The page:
Ramsey, J., Schmidt, H., and P. Traynor, "Emerging Cyber
              Threats Report for 2009: Data, Mobility and Questions of

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              Responsibility will Drive Cyber Threats in 2009 and
              Beyond", October 2008, <

              Berinato, S., "Case Study: How a Bookmaker and a Whiz Kid
              Took On a DDOS-based Online Extortion Attack", May 2005, <

Appendix A.  Examples of Third Party Malware Lists

   As noted in Section 4, there are many potential third parties which
   may be willing to share lists of infected hosts.  This list is for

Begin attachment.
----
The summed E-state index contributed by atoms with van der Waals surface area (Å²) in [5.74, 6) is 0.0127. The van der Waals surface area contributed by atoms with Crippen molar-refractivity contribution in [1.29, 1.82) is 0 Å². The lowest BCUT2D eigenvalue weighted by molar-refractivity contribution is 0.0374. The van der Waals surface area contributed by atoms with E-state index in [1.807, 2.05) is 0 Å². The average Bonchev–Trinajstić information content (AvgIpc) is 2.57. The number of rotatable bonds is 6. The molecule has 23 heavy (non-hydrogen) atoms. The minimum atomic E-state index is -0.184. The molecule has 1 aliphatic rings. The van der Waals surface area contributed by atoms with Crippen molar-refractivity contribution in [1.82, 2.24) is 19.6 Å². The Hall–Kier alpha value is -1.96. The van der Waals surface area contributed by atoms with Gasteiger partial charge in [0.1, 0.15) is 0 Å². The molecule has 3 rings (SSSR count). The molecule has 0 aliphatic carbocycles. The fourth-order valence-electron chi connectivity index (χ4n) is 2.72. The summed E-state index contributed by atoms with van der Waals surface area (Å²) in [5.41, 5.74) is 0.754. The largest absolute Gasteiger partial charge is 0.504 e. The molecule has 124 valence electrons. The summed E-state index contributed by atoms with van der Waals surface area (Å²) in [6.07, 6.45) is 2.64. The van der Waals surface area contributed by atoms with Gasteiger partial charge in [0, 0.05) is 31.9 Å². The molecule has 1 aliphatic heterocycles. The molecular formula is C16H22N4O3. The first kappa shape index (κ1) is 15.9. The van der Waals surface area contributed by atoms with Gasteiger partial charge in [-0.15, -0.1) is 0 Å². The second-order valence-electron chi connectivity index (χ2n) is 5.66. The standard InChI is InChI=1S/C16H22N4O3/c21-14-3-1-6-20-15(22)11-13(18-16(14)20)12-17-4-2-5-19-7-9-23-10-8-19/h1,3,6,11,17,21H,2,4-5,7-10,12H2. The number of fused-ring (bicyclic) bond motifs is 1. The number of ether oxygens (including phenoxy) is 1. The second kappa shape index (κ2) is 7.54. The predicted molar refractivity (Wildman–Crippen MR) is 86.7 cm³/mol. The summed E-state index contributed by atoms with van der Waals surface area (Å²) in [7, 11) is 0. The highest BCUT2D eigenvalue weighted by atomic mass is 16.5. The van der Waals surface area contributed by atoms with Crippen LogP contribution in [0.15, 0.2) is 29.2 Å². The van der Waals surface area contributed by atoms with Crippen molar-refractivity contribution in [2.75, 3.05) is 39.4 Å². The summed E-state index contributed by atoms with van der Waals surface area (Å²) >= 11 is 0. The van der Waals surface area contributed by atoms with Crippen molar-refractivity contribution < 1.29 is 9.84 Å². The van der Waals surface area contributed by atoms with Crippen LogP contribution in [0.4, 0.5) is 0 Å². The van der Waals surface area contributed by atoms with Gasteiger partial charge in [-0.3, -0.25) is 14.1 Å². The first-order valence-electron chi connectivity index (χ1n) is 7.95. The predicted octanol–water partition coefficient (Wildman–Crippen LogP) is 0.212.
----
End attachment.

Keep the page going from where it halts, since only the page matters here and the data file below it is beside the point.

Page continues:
example purposes only, is not intended to be either exclusive or
   exhaustive, and is subject to change over time.

   o  Arbor - Atlas, see

   o  Internet Systems Consortium - Secure Information Exchange (SIE),

   o  Microsoft - Smart Network Data Services (SNDS), see

   o  SANS Institute / Internet Storm Center - DShield Distributed
      Intrusion Detection System, see

   o  ShadowServer Foundation, see

   o  Spamhaus - Policy Block List (PBL), see

   o  Spamhaus - Exploits Block List (XBL), see

   o  Team Cymru - Community Services, see

Appendix B.  Document Change Log

   [RFC Editor: This section is to be removed before publication]

   -20 version:

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   o  Addressed comments raised at IESG ommitted in -19

   o  minor nits corrections

   -19 version:

   o  Addressed comments raised at IESG

   o  minor nits corrections

   -18 version:

   o  minor nits corrections